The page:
up for open architecture as we bring in a wealth of experience in terms of driving efficiencies and penetration levels. The regulators need to look at the right degree of open architecture. Also, a period of at least three years needs to be given for such a transition to both banks and insurer to put in place the necessary processes and systems. As of now, we are awaiting clarity on how the regulations will unfold.
Would each bank be given independence to decide if it wishes to undertake insurance broking? What will be the transition date?
Currently, the broking guidelines state that “not more than 25% of the insurance handled by the insurance broker in any financial year is placed with the insurance company within the promoter group”. But there is no ceiling imposed on placement by bank acting as a broker with an insurance company outside the promoter group and this creates an unfair dichotomy. Per se, we are against regulators imposing any arbitrary ‘quota-share’ but for encouraging competition.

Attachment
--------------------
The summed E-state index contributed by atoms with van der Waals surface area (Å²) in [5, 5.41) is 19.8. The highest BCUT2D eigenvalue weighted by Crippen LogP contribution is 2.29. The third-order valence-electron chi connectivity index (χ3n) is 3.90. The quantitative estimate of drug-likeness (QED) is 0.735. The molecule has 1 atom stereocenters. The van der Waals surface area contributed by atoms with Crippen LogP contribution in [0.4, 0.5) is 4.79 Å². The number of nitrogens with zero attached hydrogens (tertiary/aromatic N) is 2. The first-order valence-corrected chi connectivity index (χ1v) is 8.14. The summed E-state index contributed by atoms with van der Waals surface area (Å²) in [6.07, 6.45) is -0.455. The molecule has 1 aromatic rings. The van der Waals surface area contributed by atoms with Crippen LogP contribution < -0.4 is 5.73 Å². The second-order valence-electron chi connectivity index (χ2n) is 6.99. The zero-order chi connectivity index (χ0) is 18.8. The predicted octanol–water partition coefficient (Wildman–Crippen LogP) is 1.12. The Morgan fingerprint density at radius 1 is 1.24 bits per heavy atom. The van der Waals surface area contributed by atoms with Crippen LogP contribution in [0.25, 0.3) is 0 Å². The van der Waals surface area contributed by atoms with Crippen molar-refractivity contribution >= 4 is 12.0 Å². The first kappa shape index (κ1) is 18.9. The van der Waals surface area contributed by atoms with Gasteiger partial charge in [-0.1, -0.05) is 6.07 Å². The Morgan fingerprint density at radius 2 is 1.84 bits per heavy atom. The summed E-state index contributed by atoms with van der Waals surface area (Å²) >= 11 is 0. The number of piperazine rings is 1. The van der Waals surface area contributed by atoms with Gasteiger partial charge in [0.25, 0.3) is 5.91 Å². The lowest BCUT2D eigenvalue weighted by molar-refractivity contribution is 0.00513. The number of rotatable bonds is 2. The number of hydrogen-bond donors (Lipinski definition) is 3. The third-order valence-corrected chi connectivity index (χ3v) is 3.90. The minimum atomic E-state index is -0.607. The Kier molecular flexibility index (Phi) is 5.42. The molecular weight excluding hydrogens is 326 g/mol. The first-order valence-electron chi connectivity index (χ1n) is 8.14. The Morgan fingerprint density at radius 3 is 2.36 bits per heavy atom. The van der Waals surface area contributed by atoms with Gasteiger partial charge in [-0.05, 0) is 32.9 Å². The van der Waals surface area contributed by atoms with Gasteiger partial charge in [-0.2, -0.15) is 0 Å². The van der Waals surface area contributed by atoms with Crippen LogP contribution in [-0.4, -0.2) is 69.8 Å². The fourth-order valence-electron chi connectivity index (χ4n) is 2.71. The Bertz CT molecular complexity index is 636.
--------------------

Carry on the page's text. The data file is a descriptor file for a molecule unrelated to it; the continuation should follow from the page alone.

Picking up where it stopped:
A lot of discussion has happened on improving the penetration of insurance. However, the results aren't very encouraging.
Over the last 4-5 years, the life insurance growth rate is more a reflection of a mature, developed market than that of a developing nation. These years have seen high consumer price inflation and, hence, lower disposable incomes for consumers making insurance plans less attractive. The changes in Ulip norms were swift, leaving little time for the industry to adjust, and these were followed up by a series of other regulations. Economic returns to distributors and shareholders also reduced. This resulted in the industry rolling back branches and vacating market space.
As 77% of premiums come via individual agents, open architecture for individual agents would help increase reach. Digitisation would also be critical. Insurers need to focus on right positioning of insurance as part of overall financial planning in line with customer life-cycle needs through marketing efforts. A recent study showed that ~50% of life insurance customers had post-purchase dissatisfaction. Enforcing checks and balances at the customer on boarding stage would ensure higher persistency.